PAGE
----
Kaufman suggests you think of the worst-case scenario that can occur when you’re practicing the skill. Think about what’s risky or what outcomes you want to avoid.

Step 4: Overcome Learning Obstacles

Before you start practicing a new skill, Kaufman recommends that you first think ahead and prepare for potential obstacles that may affect the quality of your practice.

Let’s look at a few common obstacles and how to avoid them.

Obstacle 1: Psychological Barriers

Learning a new skill is uncomfortable because it requires you to struggle and feel inadequate at first. You start off with many doubts and frustrations when all you want is for the skill to feel easy and fun. To overcome this barrier, focus on competence, not mastery. If you immediately want to be outstanding at something, you’ll get frustrated and discouraged.

Obstacle 2: Too Much Effort to Start Practicing

Kaufman writes that your willpower is limited. The more effort it takes to start practicing, the more likely you are to procrastinate or avoid doing it altogether. Because of this, he recommends you make it as easy and convenient as possible to start practicing your skill.

Obstacle 3: Distractions 

External distractions, like noisy roommates or phone notifications, can also get in the way of you practicing your skill. To avoid these, Kaufman suggests you preemptively clear your surroundings of distractions in preparation for your practice.

Step 5: Practice Your Skill

To get good at any skill, you must practice it in a real-life context, not merely read about it or watch others do it. Because it’s easy to get frustrated and give up on a skill at the beginning, Kaufman recommends you commit to doing at least 20 hours of deliberate practice.

Deliberate practice is when you actively work on improving your skill instead of just passively doing things related to the skill, and Kaufman argues that it’s crucial for improvement.

Kaufman provides some tips for practicing your skill more effectively.

Tip #1: Break up your practice. Kaufman suggests you spend at least 90 minutes a day practicing your skill. But, because practicing for a long time can be frustrating and difficult, he recommends you split your practice time into 20-minute chunks throughout the day.

Tip #2: Focus on quantity over quality. It’s more important to practice a skill regularly than to practice it perfectly. Focus on doing it “well enough” and as often as you can within a short time. This helps you learn quickly, as you get more chances to perform the skill and learn from your mistakes.

Tip #3: Use practice methods that give you immediate feedback. Immediate feedback makes it easier for you to recognize with more accuracy what went wrong and to adjust your strategy. Use online tests, find coaches and mentors, or videotape yourself practicing.

Tip #4: Practice motor skills before sleep. Kaufman cites research showing that sleeping within four hours of practicing a motor skill helps your brain process and store the movements you learned.

Tip #5: Space out your studies. If the skill you’re learning requires memorizing information, Kaufman suggests you review the information at different time intervals—a technique called “spaced repetition.”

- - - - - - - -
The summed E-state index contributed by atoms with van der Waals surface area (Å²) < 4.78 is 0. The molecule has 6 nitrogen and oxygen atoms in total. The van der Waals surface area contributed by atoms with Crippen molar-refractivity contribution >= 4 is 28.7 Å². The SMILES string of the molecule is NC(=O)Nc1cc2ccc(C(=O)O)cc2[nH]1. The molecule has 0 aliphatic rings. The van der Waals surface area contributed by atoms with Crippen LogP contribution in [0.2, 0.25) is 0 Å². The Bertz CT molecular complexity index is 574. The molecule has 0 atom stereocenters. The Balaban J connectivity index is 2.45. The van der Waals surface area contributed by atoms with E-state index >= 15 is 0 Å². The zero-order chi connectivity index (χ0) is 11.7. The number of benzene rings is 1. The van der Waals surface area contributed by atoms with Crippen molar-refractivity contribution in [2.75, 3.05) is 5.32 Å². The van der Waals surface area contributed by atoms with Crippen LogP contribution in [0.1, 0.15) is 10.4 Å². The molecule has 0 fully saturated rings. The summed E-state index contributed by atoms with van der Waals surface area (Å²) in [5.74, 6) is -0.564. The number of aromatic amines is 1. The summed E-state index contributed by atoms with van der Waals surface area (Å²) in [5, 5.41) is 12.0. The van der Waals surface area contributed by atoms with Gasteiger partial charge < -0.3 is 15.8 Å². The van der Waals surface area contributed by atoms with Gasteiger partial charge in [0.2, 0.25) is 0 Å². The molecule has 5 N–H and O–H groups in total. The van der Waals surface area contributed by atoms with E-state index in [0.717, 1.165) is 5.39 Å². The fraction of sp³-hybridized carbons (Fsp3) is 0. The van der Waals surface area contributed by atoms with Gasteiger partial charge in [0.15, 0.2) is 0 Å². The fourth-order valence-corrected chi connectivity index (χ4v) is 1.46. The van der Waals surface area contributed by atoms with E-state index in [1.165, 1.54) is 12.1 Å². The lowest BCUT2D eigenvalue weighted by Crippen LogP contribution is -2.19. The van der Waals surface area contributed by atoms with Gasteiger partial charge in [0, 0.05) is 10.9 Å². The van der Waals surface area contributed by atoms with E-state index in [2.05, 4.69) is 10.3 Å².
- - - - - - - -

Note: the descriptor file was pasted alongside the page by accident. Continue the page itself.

Tip #6: Create checklists and processes. Kaufman suggests you make the routine elements of your skill more effortless by creating checklists. He also recommends creating processes for your practice so that your performance is consistent.

Tip #6: Experiment. During your practice, try out various strategies and techniques that you’ve gathered during your research and brainstorm new ideas. Experimenting with techniques accelerates your learning by helping you find better ways to practice.

Exercise: Prepare for Your 20 Hours of Practice

To learn a skill with only 20 hours of practice, you must do some preliminary work before you start practicing. Research a skill you’re interested in and plan how to optimize your practice time.

  1. Describe the skill you’re most interested in learning. What’s your goal? What do you hope to achieve with the skill? For example, you might want to learn how to draw so you can make art assets for a game you’re developing.
  2. Spend a few minutes researching your skill. What are the basic subskills you need to learn in order to achieve your goal?
  3. What are some obstacles you might encounter while practicing this skill? What can you do to avoid them?
  4. Which of Kaufman’s practice tips can you use when practicing your skill? How might you implement them?
How to Learn a Skill Fast: A 5-Step Accelerated Process

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Like what you just read? Read the rest of the world's best book summary and analysis of Josh Kaufman's "The First 20 Hours" at Shortform.

Here's what you'll find in our full The First 20 Hours summary:

  • A simple and effective method for learning almost any skill in 20 hours
  • The misconceptions that hold us back from learning new skills
  • Actionable tips to help you optimize your skill-building experience

Elizabeth Whitworth

Elizabeth has a lifelong love of books. She devours nonfiction, especially in the areas of history, theology, and philosophy. A switch to audiobooks has kindled her enjoyment of well-narrated fiction, particularly Victorian and early 20th-century works. She appreciates idea-driven books—and a classic murder mystery now and then. Elizabeth has a blog and is writing a book about the beginning and the end of suffering.